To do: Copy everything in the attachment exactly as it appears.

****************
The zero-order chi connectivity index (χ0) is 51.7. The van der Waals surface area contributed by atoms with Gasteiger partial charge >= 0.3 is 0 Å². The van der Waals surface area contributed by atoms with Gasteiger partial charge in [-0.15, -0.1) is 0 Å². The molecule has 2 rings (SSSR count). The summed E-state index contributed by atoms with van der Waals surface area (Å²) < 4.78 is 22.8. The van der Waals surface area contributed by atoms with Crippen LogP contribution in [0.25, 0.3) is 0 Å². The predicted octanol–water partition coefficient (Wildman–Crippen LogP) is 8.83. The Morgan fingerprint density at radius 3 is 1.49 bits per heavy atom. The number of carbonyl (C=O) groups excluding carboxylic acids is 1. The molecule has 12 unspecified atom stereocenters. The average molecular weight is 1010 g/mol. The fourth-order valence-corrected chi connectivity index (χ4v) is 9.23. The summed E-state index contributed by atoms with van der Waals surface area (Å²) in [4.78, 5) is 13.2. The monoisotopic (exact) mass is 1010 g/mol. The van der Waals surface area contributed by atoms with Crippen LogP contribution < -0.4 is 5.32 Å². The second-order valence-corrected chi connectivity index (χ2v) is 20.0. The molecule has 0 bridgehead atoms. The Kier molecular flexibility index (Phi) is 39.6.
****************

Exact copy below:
The zero-order chi connectivity index (χ0) is 51.7. The van der Waals surface area contributed by atoms with Gasteiger partial charge >= 0.3 is 0 Å². The van der Waals surface area contributed by atoms with Gasteiger partial charge in [-0.15, -0.1) is 0 Å². The molecule has 2 rings (SSSR count). The summed E-state index contributed by atoms with van der Waals surface area (Å²) < 4.78 is 22.8. The van der Waals surface area contributed by atoms with Crippen LogP contribution in [0.25, 0.3) is 0 Å². The predicted octanol–water partition coefficient (Wildman–Crippen LogP) is 8.83. The Morgan fingerprint density at radius 3 is 1.49 bits per heavy atom. The number of carbonyl (C=O) groups excluding carboxylic acids is 1. The molecule has 12 unspecified atom stereocenters. The average molecular weight is 1010 g/mol. The fourth-order valence-corrected chi connectivity index (χ4v) is 9.23. The summed E-state index contributed by atoms with van der Waals surface area (Å²) in [4.78, 5) is 13.2. The monoisotopic (exact) mass is 1010 g/mol. The van der Waals surface area contributed by atoms with Crippen LogP contribution < -0.4 is 5.32 Å². The second-order valence-corrected chi connectivity index (χ2v) is 20.0. The molecule has 0 bridgehead atoms. The Kier molecular flexibility index (Phi) is 39.6.